Each home included in the book is accompanied by a selection of photographs by Jon Aaron Green, and text that reveals how the owners have aesthetically curated their personal living quarters.
A notable number of the owners are architects or interior designers, but filmmakers, florists and restaurateurs are among the other creatives to be featured.
“When people think of east London, they tend to imagine warehouse conversions with high ceilings and exposed brickwork and artists living in their studios,” explained the book’s author, interior stylist Sarah Bagner.
“Though I have seen some beautiful flats in former factories that are reminders of the area’s industrial past, there is so much more to this eastern side of the city.”
Read about ten of the homes below:
Clapton home by Florence and James Kennedy
With the lease on this Clapton home set to run out in just a few years, its owners – florists Florence and James Kennedy – made sure that they took a frugal approach to designing its interiors.
The kitchen, for example, features a pale marble splashback crafted from an old fireplace surround purchased on eBay, and a couple of butchers’ blocks found in a local market.
Its raw-plaster walls have also been left untouched, complementing the earthy pink surfaces that appear upstairs in the sleeping quarters.
Forest Gate home by Carlo Viscione and Florence Andrews
Two separate flats in the Forest Gate neighbourhood were knocked together to form this expansive home, at the centre of which lies a sunshine-yellow staircase.
One side of the ground floor is dedicated to cooking and eating, while the other is used for relaxing or entertaining guests.
Throughout there are what Carlo Viscione, who is a designer, and Florence Andrews, who is a project manager at the V&A, describe as “concentrations of clutter”, where they display an eclectic mix of personal trinkets.
Clapton home by Kentaro Poteliakhof
This home in east London’s Clapton neighbourhood channels what the owner, furniture specialist Kentaro Poteliakhof, describes as “Tokiana” – an aesthetic that mixes the brightly-coloured kitsch of Tokyo with the quaintness of an old English-country home.
In the living room, bubblegum-pink floral wallpaper clashes against a fringed, mustard-yellow sofa. Surrounding cabinets and side tables contain an array of vintage ornaments, which the owner has grouped and displayed according to colour.
Stoke Newington home by Anne and Mark Hermann
Stacked circular volumes form the body of this house in Stoke Newington, which takes cues from French composer Erik Satie’s Vexations – a looping piece of music that’s meant to be played 840 times over.
Inside the home, which was constructed by architecture practice Chance de Silva, curved surfaces are largely covered with corrugated steel or concrete. The owners have offset the industrial feel by dressing rooms with a smattering of woven cushions and throws.
Whitechapel home by Leo Wood and Rupert Scott
Upon purchase, this abandoned gin distillery in Whitechapel was a rat-infested “brick box with no windows”, but has since been transformed into a light-filled family home.
Scott, who is an architect, and Wood, an interior designer, opted to fill its interiors with an array of mid-century furnishings. These sit alongside high street-buys and antique pieces handed down from older relatives.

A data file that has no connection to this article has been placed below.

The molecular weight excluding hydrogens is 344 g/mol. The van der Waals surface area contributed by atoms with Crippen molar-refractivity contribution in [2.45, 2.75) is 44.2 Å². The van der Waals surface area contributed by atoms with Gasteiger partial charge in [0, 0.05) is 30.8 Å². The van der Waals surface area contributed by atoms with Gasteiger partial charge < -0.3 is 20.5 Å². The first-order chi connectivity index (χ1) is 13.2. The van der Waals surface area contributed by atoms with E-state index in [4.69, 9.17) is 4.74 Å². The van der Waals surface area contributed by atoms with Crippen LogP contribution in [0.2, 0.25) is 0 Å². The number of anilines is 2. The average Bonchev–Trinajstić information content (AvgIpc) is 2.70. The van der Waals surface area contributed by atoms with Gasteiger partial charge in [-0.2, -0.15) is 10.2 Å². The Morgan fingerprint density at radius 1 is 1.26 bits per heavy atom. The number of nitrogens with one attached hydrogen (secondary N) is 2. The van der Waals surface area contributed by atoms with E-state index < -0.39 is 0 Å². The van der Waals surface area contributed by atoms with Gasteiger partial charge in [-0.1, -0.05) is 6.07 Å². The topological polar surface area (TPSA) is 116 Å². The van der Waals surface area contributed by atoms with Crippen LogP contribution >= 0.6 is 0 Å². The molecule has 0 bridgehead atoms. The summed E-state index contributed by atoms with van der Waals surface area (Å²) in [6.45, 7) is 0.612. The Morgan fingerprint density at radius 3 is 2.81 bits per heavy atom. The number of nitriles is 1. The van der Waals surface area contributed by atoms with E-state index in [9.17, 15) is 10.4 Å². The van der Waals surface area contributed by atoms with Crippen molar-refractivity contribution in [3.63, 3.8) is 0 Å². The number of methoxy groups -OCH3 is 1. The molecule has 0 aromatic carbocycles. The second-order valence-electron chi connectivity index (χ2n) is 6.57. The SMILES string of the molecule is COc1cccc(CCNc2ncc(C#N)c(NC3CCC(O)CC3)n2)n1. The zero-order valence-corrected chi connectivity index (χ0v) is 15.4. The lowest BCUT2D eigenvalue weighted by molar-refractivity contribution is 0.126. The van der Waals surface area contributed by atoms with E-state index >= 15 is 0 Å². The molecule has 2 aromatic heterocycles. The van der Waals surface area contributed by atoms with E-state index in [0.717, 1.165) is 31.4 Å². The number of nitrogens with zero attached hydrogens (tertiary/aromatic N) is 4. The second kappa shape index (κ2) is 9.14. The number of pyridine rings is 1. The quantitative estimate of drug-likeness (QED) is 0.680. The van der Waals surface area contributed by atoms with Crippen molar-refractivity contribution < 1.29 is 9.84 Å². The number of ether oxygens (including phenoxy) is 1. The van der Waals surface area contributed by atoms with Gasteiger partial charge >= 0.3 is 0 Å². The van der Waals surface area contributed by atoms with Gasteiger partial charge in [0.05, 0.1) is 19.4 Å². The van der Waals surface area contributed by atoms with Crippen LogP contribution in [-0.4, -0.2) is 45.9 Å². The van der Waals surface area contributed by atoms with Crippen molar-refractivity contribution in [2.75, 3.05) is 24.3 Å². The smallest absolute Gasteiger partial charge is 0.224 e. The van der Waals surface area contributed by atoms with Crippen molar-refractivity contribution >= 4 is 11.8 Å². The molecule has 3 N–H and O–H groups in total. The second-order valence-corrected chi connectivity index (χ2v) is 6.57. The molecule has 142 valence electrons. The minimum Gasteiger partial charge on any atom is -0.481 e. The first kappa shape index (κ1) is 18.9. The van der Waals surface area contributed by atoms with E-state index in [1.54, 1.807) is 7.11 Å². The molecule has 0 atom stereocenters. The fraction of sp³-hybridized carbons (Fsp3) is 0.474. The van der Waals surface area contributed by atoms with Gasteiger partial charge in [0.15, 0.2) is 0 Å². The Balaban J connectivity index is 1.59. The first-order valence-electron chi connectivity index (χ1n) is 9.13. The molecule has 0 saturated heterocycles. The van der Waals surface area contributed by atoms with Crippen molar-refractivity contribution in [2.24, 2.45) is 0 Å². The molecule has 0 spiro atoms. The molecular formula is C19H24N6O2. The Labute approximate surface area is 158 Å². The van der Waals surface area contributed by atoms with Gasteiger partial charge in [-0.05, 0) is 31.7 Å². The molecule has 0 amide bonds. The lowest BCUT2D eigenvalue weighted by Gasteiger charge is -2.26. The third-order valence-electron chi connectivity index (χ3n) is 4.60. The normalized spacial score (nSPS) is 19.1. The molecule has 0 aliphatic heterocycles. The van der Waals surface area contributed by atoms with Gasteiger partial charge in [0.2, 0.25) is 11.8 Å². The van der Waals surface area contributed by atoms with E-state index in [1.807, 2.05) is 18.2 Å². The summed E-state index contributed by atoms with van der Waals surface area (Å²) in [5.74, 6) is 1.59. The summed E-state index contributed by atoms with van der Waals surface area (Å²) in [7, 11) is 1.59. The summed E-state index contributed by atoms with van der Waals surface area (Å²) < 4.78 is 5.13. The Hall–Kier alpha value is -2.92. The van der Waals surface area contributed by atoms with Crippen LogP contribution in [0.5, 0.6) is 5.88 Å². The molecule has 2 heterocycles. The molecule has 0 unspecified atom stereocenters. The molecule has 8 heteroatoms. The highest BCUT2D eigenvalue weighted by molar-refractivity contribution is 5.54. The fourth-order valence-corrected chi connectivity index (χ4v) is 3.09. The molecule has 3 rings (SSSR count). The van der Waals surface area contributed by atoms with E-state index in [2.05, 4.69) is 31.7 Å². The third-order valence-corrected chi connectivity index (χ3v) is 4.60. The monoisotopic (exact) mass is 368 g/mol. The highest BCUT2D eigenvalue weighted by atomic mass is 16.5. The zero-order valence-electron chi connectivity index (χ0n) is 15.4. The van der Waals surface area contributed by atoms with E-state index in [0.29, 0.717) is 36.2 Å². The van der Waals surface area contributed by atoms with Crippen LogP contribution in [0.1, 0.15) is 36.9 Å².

Hackney Wick home by Michael Pybus
Boldly-patterned furnishings, Japanese toy figurines and Pokemon cards decorate this Hackney Wick home, which its owner – artist Michael Pybus – compares to a playhouse.
Pybus has turned a majority of the former factory into living space, but there are also work areas which he can freely splash with paint when in the process of making new artworks.
Plaistow home by Joe Stuart and Lina Nilsson
Former design engineer Joe Stuart oversaw the design and build of this Plaistow home, which sits on the site of a defunct coffin workshop and hearse garage.
There’s no hint of this grisly past in the interior, where there is a sequence of soothing, greyscale spaces dotted with contemporary furniture. Stuart’s partner, Lina Nilsson, said that the minimal aesthetic is largely informed by lagom – the Swedish term for having “just enough”.
Hackney home by Chantal Martinelli
The bold crimson-red kitchen inside this Hackney home is meant to nod to the vibrant homelands of its owners – architect Chantal Martinelli, who hails from southern Italy, and her husband who is French-Algerian.
Martinelli, who also runs a local design store, has filled the rest of the home with ornaments gathered from North Africa and an abundance of leafy potted plants.
Bethnal Green home by Michael Putman and Sara L’Esperance
Plywood “pods” with in-built storage cupboards neatly tuck away the possessions of architects Michael Putman and Sara L’Esperance, who share this home in Bethnal Green.
The house, which was shortlisted in the 2019 Dezeen Awards, is set inside a former biscuit factory and still boasts some time-worn details, like crumbling glazed-brick walls.
Hackney Wick home by Clare Lattin
A holiday to Morocco inspired restaurateur Clare Lattin to swap the doors in her Hackney Wick home for washed-out linen curtains.
“They have a magical way of doing things [in Morocco]. The colours are always dusty and faded,” explained Lattin.
Ornaments and plant pots are casually displayed throughout on stools, the treads of stairs or stacks of books.
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